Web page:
|Statement||by Kenneth Walter Cameron.|
|LC Classifications||BX5917.C8 C282 1987|
|The Physical Object|
|Pagination||320 leaves,  leaf of plates :|
|Number of Pages||320|
|LC Control Number||88125924|
The Anglican clergy in Connecticut supplied some of the best-known American loyalists. Why did this small minority play such an important role in the American Revolution? The answer to this question lies in the Puritan history of the colony, which fostered an influential Anglican revival in the mid-eighteenth century. They preached in school houses and private houses and visited from house to house. They catechized the children, distributed tracts, Prayer Books, Bibles, and other religious books received from the Society in England. They were very successful, for as early as there were in Connecticut thirty Episcopal churches and fourteen clergymen. Studying history, particularly studying history as a community, will allow that community to foster deep relationships, and help identify steps to move forward, together. That is exactly what the community at the newly formed Good Shepherd Episcopal Church is doing. Good Shepherd was recently merged at the th Annual Convention of the Episcopal Church in Connecticut. This story is the unfortunate flip side of “Top Ten Revolutionary War Patriot Homes in Connecticut”: the most significant Connecticut houses demolished in the s or included, of course, are the plethora of homes burned by the British in their raids on the Connecticut coast, including New Haven and Fairfield, in July ; Fairfield alone lost some .
The hierarchical nature of the Church, and the fact of its establishment, inevitably led to a clash with many revolutionary ideals. Without doubt, the largest part of Loyalists came from the pews of the Anglican Church. Particular controversy involved the Prayers for the King and the Royal family found in the Book of Common Prayer. Anglican priests, at their ordination, swore allegiance to the King. The Book of Common Prayer offered prayers for the monarch, beseeching God "to be his defender and keeper, giving him victory over all his enemies," who in were American soldiers as well as friends and neighbors of American Anglicans. In fact this emigration of loyalists is is largely responsible for Canada's current Anglophone identity. The American Revolution caused the largest wave of English-speaking immigrants to Canada, up to that point. Prior to the American Revolution French speakers were the majority in much of Canada, with the exceptions of Newfoundland and Nova. Revolutionary Connecticut. Experience America’s roads to independence by car or bicycle in nine specially designed tours at Revolutionary tour links Revolutionary sites in a fresh and original way through layered narratives around key figures, such as Ethan Allen and Benedict Arnold.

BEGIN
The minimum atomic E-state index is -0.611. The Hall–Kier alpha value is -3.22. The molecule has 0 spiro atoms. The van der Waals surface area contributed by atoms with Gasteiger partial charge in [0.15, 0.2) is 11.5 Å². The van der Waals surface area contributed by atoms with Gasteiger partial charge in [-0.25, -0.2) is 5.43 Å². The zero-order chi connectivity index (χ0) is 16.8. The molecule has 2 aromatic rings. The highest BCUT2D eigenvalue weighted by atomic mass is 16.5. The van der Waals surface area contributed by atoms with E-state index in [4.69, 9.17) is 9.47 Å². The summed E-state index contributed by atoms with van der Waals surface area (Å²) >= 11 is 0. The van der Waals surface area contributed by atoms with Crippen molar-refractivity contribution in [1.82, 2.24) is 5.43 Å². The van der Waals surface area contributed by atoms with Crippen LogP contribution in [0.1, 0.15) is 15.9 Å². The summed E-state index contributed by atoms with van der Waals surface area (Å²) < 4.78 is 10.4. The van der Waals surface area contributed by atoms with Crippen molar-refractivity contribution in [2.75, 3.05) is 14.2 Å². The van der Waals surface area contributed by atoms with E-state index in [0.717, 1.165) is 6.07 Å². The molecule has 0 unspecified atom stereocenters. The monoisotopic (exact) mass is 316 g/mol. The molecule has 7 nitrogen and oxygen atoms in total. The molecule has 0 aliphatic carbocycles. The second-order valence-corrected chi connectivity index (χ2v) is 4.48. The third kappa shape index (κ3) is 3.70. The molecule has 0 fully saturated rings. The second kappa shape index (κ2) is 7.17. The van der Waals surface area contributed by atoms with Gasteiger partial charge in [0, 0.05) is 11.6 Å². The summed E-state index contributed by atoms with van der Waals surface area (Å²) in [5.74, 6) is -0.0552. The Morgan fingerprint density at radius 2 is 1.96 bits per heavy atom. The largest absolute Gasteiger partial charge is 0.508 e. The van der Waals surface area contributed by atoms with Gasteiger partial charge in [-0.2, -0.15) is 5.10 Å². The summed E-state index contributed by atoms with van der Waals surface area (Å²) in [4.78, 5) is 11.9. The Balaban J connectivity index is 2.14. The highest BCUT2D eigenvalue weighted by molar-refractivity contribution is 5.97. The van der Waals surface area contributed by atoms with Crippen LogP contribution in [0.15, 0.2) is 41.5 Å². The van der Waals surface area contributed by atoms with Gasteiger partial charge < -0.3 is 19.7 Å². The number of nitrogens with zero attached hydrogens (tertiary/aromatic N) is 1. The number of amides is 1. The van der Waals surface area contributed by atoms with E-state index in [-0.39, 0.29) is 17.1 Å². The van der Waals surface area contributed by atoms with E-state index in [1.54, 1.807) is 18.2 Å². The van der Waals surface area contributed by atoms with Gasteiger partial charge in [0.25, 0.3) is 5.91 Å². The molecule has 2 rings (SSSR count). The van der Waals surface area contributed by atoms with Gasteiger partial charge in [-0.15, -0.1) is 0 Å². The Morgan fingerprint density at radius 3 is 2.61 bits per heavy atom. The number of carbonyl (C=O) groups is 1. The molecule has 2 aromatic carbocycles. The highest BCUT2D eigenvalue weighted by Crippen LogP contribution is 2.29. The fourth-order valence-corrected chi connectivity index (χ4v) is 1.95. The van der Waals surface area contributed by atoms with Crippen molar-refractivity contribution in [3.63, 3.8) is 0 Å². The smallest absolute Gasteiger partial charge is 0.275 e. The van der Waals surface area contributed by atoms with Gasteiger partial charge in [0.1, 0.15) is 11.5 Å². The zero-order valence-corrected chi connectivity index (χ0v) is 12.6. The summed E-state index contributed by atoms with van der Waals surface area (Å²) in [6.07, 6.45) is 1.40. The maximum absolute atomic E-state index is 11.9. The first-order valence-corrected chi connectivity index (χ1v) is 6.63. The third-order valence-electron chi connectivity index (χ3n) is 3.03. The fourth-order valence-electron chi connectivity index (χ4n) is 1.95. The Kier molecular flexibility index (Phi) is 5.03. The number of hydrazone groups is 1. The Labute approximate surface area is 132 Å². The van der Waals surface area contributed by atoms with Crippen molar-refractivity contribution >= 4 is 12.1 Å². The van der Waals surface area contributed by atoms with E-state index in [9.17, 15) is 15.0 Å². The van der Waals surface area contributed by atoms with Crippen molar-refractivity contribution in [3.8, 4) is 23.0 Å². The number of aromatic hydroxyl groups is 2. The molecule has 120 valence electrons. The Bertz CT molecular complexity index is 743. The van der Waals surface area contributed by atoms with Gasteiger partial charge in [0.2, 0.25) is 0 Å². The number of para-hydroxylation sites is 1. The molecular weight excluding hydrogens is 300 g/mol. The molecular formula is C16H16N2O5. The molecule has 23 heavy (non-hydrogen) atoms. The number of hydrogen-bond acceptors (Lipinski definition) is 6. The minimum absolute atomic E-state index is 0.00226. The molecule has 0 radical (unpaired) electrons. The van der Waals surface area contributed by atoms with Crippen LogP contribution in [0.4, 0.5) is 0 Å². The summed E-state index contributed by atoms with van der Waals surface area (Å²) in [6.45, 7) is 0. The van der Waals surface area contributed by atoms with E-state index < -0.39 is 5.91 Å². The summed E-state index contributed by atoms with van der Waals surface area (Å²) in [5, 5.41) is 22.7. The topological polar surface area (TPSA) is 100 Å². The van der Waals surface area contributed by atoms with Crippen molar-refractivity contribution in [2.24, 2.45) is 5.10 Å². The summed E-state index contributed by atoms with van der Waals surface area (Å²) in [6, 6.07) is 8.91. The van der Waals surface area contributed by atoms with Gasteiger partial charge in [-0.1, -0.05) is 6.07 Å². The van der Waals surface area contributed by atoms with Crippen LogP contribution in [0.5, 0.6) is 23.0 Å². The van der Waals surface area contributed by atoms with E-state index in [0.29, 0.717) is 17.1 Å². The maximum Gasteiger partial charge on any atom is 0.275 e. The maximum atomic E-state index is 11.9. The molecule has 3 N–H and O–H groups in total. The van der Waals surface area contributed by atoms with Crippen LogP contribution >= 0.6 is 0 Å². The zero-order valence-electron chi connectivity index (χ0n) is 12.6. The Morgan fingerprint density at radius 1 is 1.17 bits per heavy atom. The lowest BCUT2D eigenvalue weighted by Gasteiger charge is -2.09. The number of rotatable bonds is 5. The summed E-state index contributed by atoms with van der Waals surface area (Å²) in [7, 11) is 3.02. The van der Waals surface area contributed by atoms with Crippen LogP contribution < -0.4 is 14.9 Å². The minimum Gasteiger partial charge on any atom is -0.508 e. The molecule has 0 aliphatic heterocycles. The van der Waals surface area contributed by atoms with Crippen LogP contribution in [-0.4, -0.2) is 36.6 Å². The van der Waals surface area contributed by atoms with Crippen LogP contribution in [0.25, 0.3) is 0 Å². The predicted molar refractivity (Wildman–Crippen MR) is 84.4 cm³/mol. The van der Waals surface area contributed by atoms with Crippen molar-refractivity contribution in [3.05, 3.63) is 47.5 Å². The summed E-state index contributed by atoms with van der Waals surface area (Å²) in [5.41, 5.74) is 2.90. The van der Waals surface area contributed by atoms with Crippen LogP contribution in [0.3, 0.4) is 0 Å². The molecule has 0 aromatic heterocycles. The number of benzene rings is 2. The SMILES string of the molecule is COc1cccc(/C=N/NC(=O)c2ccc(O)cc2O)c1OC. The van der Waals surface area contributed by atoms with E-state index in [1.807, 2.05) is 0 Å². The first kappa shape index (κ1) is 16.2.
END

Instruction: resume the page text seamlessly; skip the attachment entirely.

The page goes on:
Decisions of loyalism or patriotism were rarely easy during the American Revolution. The colonial Anglican clergy, all of whom had taken oaths to the King and his church, faced a particularly difficult dilemma. Revolutionary governments demanded that they repudiate their oaths, end prayers for the King, and alter the tionary Anglicanism examines the plight of . Samuel Seabury of Connecticut was consecrated Bishop in by the bishops of Scotland, and William White of Pennsylvania and Samuel Provoost of New York were consecrated bishops in England in The Episcopal Church, autonomous but part of the Anglican Communion, was formally organized in Philadelphia in as the successor to the Church. 50n June I7, , fourteen Anglican clergymen of Massachusetts and Rhode Island petitioned the Bishop of London for an American bishop. Fulham MSS (transcript in Library of Congress, Washington, D.C.), I, i5o. See Richard Hooker, "The Anglican Church and the American Revolution" (unpublished Ph.D. thesis, University of Chicago, I). Anglican Climate in Connecticut: Historical Perspectives from Imprints of the Late Colonial and Early National Years. Hartford, Connecticut: Transcendental Books, Inventory of Large Additions to the Correspondence of Samuel Farmar Jarvis () Historian, Internationalist, Connecticut Churchman, Friend to Literature, and Collector of.